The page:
The music director, Jem Lowther, is conscious that the Church is now competing with a range of activities that take place on a Sunday, but reports that there is “absolutely no lack of interest from parents or children . . . the difference is that, increasingly, you have to go to them; they won’t necessarily come to you”. He goes out into towns and schools, confident that “what we are doing is of much greater value than almost any other extra-curricular activity they could be doing”.
The Rector, the Revd Oliver Coss, thinks that it can be hard for churches to persuade PCCs to invest in music if they do not “immediately see a bond with people who are coming in”. Nevertheless, he understands that the choir is a form of youth ministry, and an opportunity to “begin nurturing Christian life” within those who attend.
ST JOHN THE DIVINEWalking together: the choir of St John the Divine, Kennington, at a residential in St John’s College, Cambridge, this year
Almost all of the choristers who have joined in the past year have come from outside the congregation. A “very large number” were confirmed last year. He tries to be “relaxed” about drawing choristers and their families into the life of the Church, he says: “not being in too much of a hurry to write someone on a diocesan stats form, but having an interest in what is going on their lives.”
Mr Coss echoes others on the power of choral music. “We can festishise inculturation and incarnational worship to say only that which reflects the beat of the times is valid,” he reflects. “That is not true when we think about transcendence: doing something different and stepping outside of culture, especially when being immersed means high levels of mental health problems and anxiety that arise from a pressurised environment.”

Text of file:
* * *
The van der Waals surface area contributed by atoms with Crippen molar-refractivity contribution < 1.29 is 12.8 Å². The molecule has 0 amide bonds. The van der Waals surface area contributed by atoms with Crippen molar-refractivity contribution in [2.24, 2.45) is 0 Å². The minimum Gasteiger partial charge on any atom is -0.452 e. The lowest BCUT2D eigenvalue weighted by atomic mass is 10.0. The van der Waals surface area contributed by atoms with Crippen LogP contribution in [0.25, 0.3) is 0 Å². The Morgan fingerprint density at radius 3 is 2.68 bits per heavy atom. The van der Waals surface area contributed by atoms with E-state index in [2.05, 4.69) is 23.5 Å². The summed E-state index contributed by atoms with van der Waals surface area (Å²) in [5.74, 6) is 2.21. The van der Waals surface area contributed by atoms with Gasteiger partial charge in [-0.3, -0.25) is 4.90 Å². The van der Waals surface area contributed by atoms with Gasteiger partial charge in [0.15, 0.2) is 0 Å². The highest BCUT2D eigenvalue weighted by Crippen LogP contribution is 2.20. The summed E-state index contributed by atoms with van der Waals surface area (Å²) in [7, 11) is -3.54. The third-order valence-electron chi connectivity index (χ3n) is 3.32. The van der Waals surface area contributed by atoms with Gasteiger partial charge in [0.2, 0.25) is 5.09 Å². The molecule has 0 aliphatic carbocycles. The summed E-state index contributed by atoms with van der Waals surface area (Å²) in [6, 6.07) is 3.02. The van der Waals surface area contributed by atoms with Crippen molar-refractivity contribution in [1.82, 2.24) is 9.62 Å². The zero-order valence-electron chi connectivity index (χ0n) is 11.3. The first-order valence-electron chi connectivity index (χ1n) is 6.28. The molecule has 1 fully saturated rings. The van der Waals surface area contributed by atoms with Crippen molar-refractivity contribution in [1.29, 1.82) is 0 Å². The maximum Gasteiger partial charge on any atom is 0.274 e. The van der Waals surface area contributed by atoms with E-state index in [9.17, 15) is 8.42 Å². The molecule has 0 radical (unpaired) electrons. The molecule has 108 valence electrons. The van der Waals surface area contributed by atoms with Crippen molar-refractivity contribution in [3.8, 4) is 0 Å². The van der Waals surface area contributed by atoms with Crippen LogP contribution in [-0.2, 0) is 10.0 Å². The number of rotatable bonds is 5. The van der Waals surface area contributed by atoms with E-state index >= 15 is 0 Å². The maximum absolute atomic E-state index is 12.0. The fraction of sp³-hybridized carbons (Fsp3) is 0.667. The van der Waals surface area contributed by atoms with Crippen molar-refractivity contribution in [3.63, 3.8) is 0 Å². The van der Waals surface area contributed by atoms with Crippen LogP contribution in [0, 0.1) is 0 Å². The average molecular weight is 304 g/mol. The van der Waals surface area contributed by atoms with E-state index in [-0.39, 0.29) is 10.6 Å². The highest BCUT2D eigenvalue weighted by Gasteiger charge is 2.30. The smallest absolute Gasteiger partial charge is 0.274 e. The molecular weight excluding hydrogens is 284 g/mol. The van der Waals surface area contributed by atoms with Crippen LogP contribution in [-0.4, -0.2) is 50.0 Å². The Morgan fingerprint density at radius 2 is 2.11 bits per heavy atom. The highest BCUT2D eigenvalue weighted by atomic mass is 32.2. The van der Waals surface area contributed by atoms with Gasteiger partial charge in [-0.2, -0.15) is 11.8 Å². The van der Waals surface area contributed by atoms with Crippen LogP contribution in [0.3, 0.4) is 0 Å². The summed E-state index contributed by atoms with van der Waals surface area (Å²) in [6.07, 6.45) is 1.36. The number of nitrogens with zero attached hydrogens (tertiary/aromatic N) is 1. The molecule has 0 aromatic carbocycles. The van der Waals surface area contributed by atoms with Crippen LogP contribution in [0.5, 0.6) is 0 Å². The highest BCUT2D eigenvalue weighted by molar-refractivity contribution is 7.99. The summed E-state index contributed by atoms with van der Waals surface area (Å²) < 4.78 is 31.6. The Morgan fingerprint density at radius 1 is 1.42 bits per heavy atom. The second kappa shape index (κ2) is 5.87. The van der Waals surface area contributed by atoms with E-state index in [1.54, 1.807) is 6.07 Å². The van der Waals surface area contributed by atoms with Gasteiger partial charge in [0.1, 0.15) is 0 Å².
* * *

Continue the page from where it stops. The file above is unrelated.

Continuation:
Choirs started in recent years report encouraging developments. Four years after the establishment, from scratch, of a girls’ choir and a boys’ choir at St John the Divine, Kennington, in south London (Arts, 29 November 2013), a senior choir has now been added. In total, more than 70 children are involved. Looking back, the Vicar, the Revd Mark Williams, considers the choice of musical director “absolutely crucial”. It is also important, he advises, to be “clear what the choirs are for — they need to have a role that is clear and coherent. Young people will sniff out things that don’t add up. So don’t try and be all things to all people: decide what you’re going to do, and do it well, whether that is choral, gospel, or whatever.”
While decline is undeniable, children’s choirs still function in many parishes, and are returning in others. St Botolph’s, Boston, launched a children’s choir last year; St Paul’s, Shipley, runs a junior choir, singing a mixture of Christian and secular music; and the choir of boys and men at St John the Baptist, Broughton, tours nationally, and beyond.
A YEAR on from her speech at the General Synod, Mrs Grivell remains a persuasive advocate for choirs. She began singing in a church choir at the age of 11, and is “not sure I would still be in church” without it. “It was a reason to go every week.”
She now worships and sings at Christ Church, Belper, alongside a number of young people who originally became involved, three years ago, through a yearly pantomime run by the youth group. “We said: ‘You can come to choir,’ and they did, it was a bit crazy!” They are now working through the RSCM’s Voice for Life scheme, and, last year, three were confirmed.
“Singing every week, you really start to understand and experience it,” Mrs Grivell says. “Especially going through things like Christmas and Holy Week, and really living it and being part of it rather than just attending; you start to come to faith, I think.”
Singing has shaped her own faith. “Bible verses are often put into hymns, and the way you sing it and hear it can be entirely different to when someone is reading it, or you are reading it,” she says. “I always try to sing the meaning of the text. . . It made me understand passages a lot better, and the type of God we have, who loves and cares for us.”
She agrees with others about the power of choral worship. “Some hymns just have that fantastic depth to them. . . You can have a nice song on a guitar, but when you get a four-part harmony and nail it, and it just sounds beautiful, it’s incredible to be part of. That is really where it’s at.”
Listen to Madeleine Davies talk more about this article on The Church Times Podcast.